When I was a child, and for many Polish Americans today, having the kiełbasa blessed by the priest was important on Holy Saturday. We ate kiełbasa year-round–with bread for lunch and kapusta for dinner or plain for snacks–but eating the blessed kiełbasa? Only on Easter Sunday. I don’t know if having the kiełbasa blessed is an expression of the Poles’ highest reverence for the Almighty (Bóg)or for the sausage itself, but the tradition does demonstrate the primary place of both God and food in Polish American family life.
Other foods are blessed for Easter, too, such as eggs (jajka) and babka (bread/cake). A container of horseradish, often with beet juice or beets, is indispensable. Dzia Dzia, as we children called our grandfather (“ja-ja”), made his horseradish fresh.
Believe me, no commercial horseradish compares to the atomic burn that would burst up my nose and scorch through my sinuses when my brother shoved the jar of Dzia Dzia’s horseradish under my nose while I was eating Easter dinner! Sometimes, we cousins would challenge each other to take long, stinging inhalations until tears puddled in our eyes.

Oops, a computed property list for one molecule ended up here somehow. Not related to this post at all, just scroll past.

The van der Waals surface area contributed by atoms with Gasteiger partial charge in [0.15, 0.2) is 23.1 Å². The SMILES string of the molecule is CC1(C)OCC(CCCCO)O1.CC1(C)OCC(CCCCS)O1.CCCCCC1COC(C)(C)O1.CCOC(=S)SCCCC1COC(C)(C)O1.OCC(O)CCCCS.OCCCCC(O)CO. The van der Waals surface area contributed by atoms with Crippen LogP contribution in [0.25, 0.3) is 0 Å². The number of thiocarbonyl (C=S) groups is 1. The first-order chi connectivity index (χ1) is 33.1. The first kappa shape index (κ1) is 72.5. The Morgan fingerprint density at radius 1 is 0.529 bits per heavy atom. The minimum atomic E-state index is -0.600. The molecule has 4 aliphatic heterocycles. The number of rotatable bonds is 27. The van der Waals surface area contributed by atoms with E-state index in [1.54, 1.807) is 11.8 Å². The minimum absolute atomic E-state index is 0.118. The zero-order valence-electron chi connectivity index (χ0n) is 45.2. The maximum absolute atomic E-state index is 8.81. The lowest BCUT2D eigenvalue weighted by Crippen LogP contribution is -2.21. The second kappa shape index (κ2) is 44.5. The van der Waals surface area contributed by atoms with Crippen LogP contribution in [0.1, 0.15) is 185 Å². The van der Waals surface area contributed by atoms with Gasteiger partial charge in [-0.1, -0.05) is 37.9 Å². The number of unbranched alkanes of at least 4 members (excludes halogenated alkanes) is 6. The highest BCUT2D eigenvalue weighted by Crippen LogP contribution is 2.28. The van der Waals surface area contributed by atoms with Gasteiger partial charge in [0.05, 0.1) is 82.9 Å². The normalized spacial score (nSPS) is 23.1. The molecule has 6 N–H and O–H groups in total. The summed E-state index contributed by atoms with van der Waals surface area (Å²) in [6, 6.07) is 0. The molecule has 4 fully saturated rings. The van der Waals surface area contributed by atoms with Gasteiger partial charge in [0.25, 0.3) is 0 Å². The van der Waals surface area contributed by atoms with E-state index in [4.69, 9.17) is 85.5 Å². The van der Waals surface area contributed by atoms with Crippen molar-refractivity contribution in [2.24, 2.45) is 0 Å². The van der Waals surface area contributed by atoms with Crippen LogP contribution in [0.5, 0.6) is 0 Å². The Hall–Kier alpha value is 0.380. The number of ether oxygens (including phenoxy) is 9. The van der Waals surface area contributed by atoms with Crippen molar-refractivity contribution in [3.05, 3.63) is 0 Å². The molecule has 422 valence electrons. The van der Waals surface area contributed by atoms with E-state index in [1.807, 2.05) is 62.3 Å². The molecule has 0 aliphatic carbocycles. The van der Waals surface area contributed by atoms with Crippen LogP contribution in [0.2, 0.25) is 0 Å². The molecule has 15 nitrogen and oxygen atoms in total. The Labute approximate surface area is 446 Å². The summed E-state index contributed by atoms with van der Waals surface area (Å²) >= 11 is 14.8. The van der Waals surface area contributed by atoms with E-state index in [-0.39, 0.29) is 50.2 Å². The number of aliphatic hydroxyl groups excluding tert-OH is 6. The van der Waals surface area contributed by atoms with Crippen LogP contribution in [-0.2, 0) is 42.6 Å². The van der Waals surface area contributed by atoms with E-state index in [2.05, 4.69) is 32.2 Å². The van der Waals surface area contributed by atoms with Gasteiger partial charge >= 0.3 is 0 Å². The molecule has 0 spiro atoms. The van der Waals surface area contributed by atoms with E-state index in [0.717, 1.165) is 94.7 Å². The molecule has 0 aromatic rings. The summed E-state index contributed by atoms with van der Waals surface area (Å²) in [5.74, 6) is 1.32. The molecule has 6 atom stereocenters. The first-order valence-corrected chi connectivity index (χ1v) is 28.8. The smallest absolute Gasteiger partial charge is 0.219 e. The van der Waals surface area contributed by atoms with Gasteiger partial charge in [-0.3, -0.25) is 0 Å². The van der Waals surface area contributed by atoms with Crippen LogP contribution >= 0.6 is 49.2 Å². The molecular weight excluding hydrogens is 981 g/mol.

I will never know how my grandfather’s sinuses and eyes survived the ordeal of grating the horseradish root. Perhaps the love in his cooking was a protective shield.
The baranek—butter in the shape of a lamb, often with a miniature Polish or Easter flag—is the crown of the traditional basket. The butter lambs vary in their fanciness. The supermarkets often sell the simple molded lambs. The more elaborate lambs with the curly “wool” require hours of greasy sculpting, but are works of art.
One Easter after we moved to Collingswood, my mother sent me around the corner to Mrs. D’s house with a baranek as a gift from my family. I figured that a butter lamb was obviously a butter lamb, so I handed it to Mrs. D at her door without an explanation, wished her a Happy Easter, then ran home to bite the ears off of the chocolate bunny in my Easter basket. Later, the phone rang.
“It’s butter! Why didn’t you tell me it was butter!” Mrs. D sputtered.
“Of course, it’s butter,” my mother answered. “It’s a Polish butter lamb. What did you think it was?”
“White chocolate!” Mrs. D said. “And I took a big bite of it!”
So, this Easter, do bless your kielbasa, don’t inhale the horseradish, and don’t bite the head off of the butter lamb.
That’s What Deb Said.